BAGHDAD — Prime Minister Nouri al Maliki on Tuesday urged the Iraqi public to support the new pact that calls for withdrawing American forces as his most determined opponent, radical cleric Muqtada al Sadr, once again urged the parliament to vote down the agreement.
Maliki's nationally televised address marked his first clear, public endorsement of the treaty after nine months of what he called "difficult and complicated" negotiations with U.S. officials.
In May, Maliki declared that the negotiations were at an impasse, and he'd remained lukewarm this fall, neither endorsing nor rejecting a draft of the agreement.
His position changed late last week. Supporters said the prime minister would back the arrangement because of new U.S. concessions.
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The main sticking points were Iraq's demands to fix a firm U.S. withdrawal date and for more authority to prosecute U.S. soldiers and contractors who commit crimes in Iraq. Iraqis contend that the Americans gave ground on both points.
The security agreement cleared a vote in the Iraqi Cabinet by a resounding majority Sunday, but it could be derailed in parliament.
Maliki criticized the agreement's opponents, contending that they were misleading the public.
"What they tell the media contradicts completely what they say in official meetings," he said.
"I confirm that there are no secret articles and no permanent military bases on the land of Iraq which will be a path to launch any attack against any state," he said.
Opposition to the pact comes primarily from two sides: an alliance of Sunni Muslim political parties that wants the treaty modified and from Sadr's followers.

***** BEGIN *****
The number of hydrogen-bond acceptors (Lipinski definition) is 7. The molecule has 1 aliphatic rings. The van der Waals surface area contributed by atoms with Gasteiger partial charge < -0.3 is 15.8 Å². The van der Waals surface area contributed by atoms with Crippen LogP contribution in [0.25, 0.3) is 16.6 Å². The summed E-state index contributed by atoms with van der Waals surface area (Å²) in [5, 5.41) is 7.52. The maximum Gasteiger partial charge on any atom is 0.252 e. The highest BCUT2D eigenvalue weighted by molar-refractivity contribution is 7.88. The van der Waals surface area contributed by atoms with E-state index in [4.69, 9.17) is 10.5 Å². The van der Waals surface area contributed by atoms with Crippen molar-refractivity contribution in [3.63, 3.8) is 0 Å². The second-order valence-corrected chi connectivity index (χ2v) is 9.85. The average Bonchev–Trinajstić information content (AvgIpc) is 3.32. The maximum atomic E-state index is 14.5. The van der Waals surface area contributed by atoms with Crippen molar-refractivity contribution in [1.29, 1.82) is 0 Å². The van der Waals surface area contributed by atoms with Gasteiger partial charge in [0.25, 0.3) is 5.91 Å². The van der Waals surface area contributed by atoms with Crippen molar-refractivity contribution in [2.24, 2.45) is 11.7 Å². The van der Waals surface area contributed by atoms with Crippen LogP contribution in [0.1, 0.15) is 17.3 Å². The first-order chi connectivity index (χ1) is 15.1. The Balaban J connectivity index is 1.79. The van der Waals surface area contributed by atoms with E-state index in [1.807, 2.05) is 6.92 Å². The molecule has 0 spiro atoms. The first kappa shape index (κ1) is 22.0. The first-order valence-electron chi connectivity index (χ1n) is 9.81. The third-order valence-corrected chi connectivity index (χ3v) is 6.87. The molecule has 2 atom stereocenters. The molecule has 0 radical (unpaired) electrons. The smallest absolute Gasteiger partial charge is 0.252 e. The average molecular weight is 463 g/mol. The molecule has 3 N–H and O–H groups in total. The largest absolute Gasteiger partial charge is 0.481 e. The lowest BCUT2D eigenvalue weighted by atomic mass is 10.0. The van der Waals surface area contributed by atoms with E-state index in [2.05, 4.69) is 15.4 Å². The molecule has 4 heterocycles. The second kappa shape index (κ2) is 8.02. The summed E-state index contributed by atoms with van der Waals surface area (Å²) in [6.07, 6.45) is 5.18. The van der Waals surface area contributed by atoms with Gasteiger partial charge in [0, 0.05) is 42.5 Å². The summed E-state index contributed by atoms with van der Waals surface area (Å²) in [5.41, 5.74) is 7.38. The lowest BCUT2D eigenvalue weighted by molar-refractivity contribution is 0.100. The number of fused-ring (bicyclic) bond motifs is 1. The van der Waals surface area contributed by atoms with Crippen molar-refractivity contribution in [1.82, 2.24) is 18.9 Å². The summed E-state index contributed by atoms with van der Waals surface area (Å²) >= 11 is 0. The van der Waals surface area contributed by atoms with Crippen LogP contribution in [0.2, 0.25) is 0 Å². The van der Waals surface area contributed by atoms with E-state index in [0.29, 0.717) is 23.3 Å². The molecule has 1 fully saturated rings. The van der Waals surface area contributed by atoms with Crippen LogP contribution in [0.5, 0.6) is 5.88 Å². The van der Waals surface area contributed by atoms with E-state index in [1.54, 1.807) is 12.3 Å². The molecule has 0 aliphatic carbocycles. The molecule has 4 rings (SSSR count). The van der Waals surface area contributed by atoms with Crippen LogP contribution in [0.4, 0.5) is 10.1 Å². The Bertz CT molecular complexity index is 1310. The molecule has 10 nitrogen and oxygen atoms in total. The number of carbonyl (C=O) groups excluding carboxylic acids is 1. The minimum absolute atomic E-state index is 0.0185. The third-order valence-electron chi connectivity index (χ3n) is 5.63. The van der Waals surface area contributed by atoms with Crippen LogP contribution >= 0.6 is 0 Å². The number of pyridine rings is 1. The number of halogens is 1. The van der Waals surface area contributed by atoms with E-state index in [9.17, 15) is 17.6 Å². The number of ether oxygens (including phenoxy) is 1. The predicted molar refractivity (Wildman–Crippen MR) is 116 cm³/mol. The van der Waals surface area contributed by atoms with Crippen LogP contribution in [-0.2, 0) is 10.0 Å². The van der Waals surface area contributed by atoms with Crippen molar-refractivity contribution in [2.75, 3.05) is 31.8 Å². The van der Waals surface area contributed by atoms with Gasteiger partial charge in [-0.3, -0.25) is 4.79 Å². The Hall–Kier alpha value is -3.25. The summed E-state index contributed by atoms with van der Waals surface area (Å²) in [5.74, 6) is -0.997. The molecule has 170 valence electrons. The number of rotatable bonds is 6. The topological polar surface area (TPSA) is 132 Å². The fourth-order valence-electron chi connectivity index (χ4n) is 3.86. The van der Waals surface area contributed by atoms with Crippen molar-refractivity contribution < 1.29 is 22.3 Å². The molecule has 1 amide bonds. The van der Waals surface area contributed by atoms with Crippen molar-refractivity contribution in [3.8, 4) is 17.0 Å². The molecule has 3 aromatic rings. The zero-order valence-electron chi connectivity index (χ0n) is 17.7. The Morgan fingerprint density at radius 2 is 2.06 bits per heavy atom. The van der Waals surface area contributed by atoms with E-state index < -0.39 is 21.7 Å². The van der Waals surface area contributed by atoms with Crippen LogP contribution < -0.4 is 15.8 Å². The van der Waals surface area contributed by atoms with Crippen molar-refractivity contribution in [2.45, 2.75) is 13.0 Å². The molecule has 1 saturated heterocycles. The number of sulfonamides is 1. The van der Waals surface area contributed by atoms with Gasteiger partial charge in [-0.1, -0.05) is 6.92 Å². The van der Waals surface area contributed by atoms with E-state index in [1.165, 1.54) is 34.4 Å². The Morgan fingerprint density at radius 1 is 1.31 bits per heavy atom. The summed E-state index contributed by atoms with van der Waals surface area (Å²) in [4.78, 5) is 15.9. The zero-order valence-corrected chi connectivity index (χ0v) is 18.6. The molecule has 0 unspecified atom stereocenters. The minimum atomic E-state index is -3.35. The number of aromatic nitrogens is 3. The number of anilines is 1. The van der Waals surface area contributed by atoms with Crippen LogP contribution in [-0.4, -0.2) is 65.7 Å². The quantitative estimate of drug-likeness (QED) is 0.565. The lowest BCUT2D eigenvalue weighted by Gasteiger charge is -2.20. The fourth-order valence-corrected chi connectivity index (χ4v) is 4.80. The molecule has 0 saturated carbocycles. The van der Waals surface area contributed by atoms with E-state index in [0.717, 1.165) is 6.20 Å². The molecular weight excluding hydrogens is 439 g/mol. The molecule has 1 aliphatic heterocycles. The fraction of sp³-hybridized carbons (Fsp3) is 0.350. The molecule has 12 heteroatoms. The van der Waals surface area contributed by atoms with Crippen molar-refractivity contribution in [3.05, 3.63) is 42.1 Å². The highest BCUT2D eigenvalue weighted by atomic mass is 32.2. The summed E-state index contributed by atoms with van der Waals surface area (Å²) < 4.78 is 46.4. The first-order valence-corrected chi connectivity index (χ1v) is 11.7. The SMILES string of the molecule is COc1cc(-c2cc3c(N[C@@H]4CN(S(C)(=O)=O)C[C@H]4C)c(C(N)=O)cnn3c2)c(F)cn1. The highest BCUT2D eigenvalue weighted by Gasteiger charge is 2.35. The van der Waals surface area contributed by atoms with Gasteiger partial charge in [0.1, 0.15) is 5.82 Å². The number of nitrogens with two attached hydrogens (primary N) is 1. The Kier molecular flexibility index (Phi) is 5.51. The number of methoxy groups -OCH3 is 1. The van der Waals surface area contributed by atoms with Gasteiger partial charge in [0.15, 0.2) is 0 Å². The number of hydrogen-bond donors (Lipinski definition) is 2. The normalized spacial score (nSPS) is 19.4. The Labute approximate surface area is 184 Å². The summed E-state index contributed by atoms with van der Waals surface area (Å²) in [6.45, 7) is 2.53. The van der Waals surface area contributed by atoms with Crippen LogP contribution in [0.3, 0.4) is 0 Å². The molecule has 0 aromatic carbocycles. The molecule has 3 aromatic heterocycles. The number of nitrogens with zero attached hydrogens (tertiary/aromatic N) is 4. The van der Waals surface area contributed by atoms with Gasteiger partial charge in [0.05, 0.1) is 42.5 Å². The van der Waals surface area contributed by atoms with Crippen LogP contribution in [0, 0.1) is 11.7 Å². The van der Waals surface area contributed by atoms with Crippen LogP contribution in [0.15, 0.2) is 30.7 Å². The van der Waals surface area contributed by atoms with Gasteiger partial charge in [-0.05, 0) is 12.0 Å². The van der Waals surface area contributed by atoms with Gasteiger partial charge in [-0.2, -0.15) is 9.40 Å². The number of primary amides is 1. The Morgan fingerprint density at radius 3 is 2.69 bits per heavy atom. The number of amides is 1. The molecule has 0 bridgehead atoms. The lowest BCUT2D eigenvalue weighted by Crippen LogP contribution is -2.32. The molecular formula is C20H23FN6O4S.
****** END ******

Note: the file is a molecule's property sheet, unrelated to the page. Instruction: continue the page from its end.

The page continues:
The Sunni parties seek changes that would free detainees held in American custody rather than hand them over to Iraqi authorities and would provide compensation for victims of U.S. attacks during the war. Some Sunni leaders also want the agreement to be put to voters as a national referendum.
Those shifts won't be possible. Under Iraqi law, a treaty approved by the Cabinet is a final agreement between two states. The parliament can approve or reject it, but it can't change the content.
Sadr's supporters oppose the agreement because they want the 150,000 U.S. soldiers in Iraq to withdraw immediately, a toughened stance from Sadr's position in August. In a statement Tuesday, he declared: "I call on the parliament again to refuse this agreement without any hesitation. . . . It is the sale of Iraq and its people."
Iraq's top Shiite Muslim spiritual leader, Grand Ayatollah Ali al Sistani, issued a statement Tuesday that didn't clearly support or condemn the treaty. It read, "His eminence confirmed that any agreement that . . . diminishes Iraqi sovereignty, security or its economy, or that doesn't gain national accordance, cannot be accepted and will be a cause of increasing the suffering of Iraqis, their separations and the disagreement between them."
(Ashton reports for The Modesto (Calif.) Bee).
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